Anti-Semitic remarks that President Mohamed Morsi of Egypt made in 2010 have come back to haunt him, raising doubts about his efforts to present himself as a moderate.
Since beginning his campaign for president, Mr. Morsi has promised to uphold Egypt’s treaty with Israel and to seek peace in the region. In recent months, he has begun to forge a personal bond with President Obama around their successful efforts to broker a truce between Israel and Palestinian militants of the Gaza Strip.
But the exposure this month of his virulent comments from early 2010, both documented on video, have revealed sharp anti-Semitic and anti-Western sentiments, raising questions about Mr. Morsi’s efforts to present himself as a force for moderation and stability. Instead, the disclosures have strengthened the position of those who say Israel’s Arab neighbors are unwilling to commit to peace with the Jewish state.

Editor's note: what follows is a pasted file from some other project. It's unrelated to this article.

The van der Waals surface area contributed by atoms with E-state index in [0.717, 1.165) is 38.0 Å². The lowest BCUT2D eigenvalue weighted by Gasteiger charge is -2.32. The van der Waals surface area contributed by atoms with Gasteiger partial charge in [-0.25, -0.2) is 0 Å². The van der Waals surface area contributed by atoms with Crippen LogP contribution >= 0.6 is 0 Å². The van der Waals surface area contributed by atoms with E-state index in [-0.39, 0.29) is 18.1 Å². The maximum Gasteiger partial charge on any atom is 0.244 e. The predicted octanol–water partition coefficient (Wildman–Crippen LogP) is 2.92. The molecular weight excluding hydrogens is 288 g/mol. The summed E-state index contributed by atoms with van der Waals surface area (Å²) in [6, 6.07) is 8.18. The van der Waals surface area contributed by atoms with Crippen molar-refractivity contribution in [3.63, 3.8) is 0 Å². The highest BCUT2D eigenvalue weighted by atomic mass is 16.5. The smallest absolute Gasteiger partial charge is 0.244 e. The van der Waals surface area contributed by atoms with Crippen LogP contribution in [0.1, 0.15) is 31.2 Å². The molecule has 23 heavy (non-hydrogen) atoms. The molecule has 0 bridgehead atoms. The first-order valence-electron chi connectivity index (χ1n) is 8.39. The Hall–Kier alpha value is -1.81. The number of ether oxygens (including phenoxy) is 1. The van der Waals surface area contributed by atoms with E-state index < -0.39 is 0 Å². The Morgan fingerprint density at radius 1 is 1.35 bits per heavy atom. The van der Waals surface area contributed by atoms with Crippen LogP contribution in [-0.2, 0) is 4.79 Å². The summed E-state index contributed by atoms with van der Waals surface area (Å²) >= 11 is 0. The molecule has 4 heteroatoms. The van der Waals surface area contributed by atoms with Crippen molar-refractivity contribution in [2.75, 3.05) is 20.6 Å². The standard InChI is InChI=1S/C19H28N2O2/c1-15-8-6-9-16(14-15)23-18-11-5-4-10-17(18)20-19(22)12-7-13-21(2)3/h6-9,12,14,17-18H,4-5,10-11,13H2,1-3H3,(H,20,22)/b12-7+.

Representatives of Mr. Morsi have declined repeated requests over more than three days for comment on his remarks. One reason may be that the re-emergence of his previous statements has now trapped him in a political bind. While his past comments may be a liability abroad, he faces a political culture at home in which such defamation of Jews is almost standard stump discourse. Any attempt to retract, or even clarify, his slurs would expose him to political attacks by opponents who already accuse him of softness toward the United States and Israel.
Signs asserting Mr. Morsi works for Mr. Obama are already common at street protests. Perhaps “the Muslim Brotherhood is so desperate for U.S. support that it is willing to bend over backwards to humor the Israelis,” Emad Gad, a leader of the Social Democratic Party, suggested in a recent column.